Katzenberg has admitted to creators the Quibi format isn't that different from writing for TV with half-hour or hour-long shows segmented with traditional ad breaks, one person with knowledge of several deals said. A lot of the projects pitched to Quibi are also pitched to other networks or social platforms, but edited to fit the platform's time constraints.
"It's inherently a risky proposition," Gartner's Schmidt said. "To launch another streaming service and say we're differentiated on the content side because of the content form isn't the worst idea, but it's not the best. I wouldn't put my 401k on short-form content."
The rest of the content will be made up of "daily essentials." These news or entertainment shows are intended to keep viewers coming back and will publish as often as five days a week. Most "daily essential" deals are structured as a three-month order with the potential to extend. A full-year payout ranges between $8 million to $12 million, the sources told Cheddar. Companies like TMZ, ESPN, Telemundo, 60 Minutes, BBC News, and NBC News have signed up to produce shorter versions of their usual content.
The big payouts are reflective of the unique content vacuum that Quibi must overcome.
"Netflix, Hulu, and Amazon Prime have a deep catalog of content you can exploit," said LightShed Partners partner Rich Greenfield. "There is no library for Quibi to leverage off of. They are spending a lot of money to build up essentially an army of content."
On top of the money, Quibi only requires a short exclusivity deal of two years, in contrast to deals with competitors like Netflix that require complete exclusivity. Quibi creators are free to resell the content to other services after their contract expires, which could include stringing episodes or chapters together to make a 30-minute or hour-long show. Some are also looking at Quibi as a way to pay for their ideas and build out a fanbase, sources noted, and others are seeing their Quibi shows as a proof-of-concept for more premium services like Netflix, HBO, or Amazon down the road, one person said.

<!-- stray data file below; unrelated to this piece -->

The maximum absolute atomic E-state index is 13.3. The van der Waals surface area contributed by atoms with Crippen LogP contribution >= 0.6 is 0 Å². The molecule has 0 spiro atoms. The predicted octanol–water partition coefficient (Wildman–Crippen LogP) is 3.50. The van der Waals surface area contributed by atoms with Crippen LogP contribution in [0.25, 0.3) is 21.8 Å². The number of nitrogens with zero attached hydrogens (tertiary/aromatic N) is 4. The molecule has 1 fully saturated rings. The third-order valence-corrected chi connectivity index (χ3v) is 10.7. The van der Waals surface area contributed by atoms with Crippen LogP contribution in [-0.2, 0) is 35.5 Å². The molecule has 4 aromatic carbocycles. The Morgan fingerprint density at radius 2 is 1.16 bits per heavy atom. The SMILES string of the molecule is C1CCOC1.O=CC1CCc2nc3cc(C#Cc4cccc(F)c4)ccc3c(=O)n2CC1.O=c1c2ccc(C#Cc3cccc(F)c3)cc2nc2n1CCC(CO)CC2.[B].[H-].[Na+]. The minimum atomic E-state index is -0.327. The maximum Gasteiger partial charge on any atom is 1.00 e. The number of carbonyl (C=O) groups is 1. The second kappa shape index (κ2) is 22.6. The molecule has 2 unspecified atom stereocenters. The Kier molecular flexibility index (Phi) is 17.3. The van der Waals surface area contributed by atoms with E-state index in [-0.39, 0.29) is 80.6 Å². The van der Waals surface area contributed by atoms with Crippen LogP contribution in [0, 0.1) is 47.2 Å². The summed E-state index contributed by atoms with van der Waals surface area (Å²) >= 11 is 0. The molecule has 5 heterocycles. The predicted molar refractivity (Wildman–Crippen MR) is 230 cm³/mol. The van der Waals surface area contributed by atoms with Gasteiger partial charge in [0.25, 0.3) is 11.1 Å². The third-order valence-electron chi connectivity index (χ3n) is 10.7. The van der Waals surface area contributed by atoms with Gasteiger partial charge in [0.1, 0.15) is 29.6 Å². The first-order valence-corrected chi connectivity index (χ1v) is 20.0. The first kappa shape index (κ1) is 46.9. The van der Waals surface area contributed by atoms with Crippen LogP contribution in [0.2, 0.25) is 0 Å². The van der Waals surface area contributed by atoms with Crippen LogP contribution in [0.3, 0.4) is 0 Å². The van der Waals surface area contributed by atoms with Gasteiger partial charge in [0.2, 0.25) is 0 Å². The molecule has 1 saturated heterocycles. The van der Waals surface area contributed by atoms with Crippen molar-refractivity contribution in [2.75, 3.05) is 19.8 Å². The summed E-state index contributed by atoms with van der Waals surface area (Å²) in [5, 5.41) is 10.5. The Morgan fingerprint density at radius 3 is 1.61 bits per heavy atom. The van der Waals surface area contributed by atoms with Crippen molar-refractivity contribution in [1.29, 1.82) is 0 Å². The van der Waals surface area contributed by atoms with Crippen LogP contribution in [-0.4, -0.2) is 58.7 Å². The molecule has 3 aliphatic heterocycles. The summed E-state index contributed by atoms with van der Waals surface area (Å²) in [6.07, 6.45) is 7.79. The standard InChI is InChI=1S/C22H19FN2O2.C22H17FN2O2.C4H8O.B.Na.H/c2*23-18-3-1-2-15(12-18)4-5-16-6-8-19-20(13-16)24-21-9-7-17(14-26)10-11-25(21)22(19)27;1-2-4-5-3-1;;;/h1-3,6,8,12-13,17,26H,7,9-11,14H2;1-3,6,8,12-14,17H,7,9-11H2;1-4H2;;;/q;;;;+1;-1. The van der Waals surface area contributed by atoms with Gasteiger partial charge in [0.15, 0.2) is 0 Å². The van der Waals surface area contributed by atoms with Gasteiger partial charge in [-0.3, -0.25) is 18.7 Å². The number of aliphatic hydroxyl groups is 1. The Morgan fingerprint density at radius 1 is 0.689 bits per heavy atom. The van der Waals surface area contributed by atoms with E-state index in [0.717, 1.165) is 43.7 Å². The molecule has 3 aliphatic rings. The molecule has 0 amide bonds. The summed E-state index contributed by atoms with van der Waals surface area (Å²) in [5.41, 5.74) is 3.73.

"As far as financial prudence goes, you can make the case that a lot of these streaming companies are spending a lot more than they should," eMarketer's Benes said. "There's such a land grab for market share that people are being loose with their purse strings."
Competitive Streaming Landscape
Quibi has said it's not a competitor to more conventional viewing platforms like Netflix and Disney+, but the startup is jumping into a market that is already saturated with all sorts of video programming and other digital distractions.
In fact, according to a Nielsen survey from 2019, Americans spent 10.5 hours a day watching and interacting content on devices and televisions. Over 300 new scripted shows aired in the first half of 2019 alone, according to The Hollywood Reporter.
For Quibi to succeed, it will need to pull people away from an established platform like Netflix or convince people to give up another 10 minutes of their free time. Even that might be too much.
"There's a glut of content if you look at the overall number of new shows produced and the original shows being bankrolled by Amazon and Netflix," Gartner's Schmidt pointed out. "How do you get out there with original content that's differentiated? You look at consumers' shortening attention spans and how much more effective short-form ads are to long-form. But do those principles carry over to content consumption?"
Schmidt pointed to another challenge that a short-form provider like Quibi might face in grabbing even a small slice of consumers' time: "Do people want to make a decision about what they want to watch every 10 minutes instead of every hour?"
However, Quibi already has a clear plan to make money. The content deals do not include revenue split, meaning any money Quibi makes on advertising or subscriptions will go directly to the company. Quibi said it sold $150 million in ad inventory for its first year, a large sum for a new company but small compared to their massive spending.
Quibi will also have a partnership with T-Mobile at launch, which should pad its subscriber numbers from day one. It also is offering a free 90-day trial for people interested in checking out the service.
"They've got one of the most aggressive leaders in the mobile space in T-Mobile behind Quibi, likely to give it away at no cost to millions of subscribers," LightShed's Greenfield argued.
"Will Quibi be as big as Netflix?" Greenfield added. "No, I doubt it. But will Quibi have millions of subscribers? Why not? People want to stream, and people are spending their lives on their phones."
Still, many people are recognizing Quibi could burn through cash quickly, and its competitors have vast financial reserves. Disney doesn't expect a profit on Disney+ until 2024, but it can fund the losses from its box office and parks profits, as well as advertising and other revenue from its various divisions.
"It will come down to if people will actually watch it," eMarketer's Benes said. "You can have the best execs, you can have the best actors, but at some point you have to have people watch it and fork over money."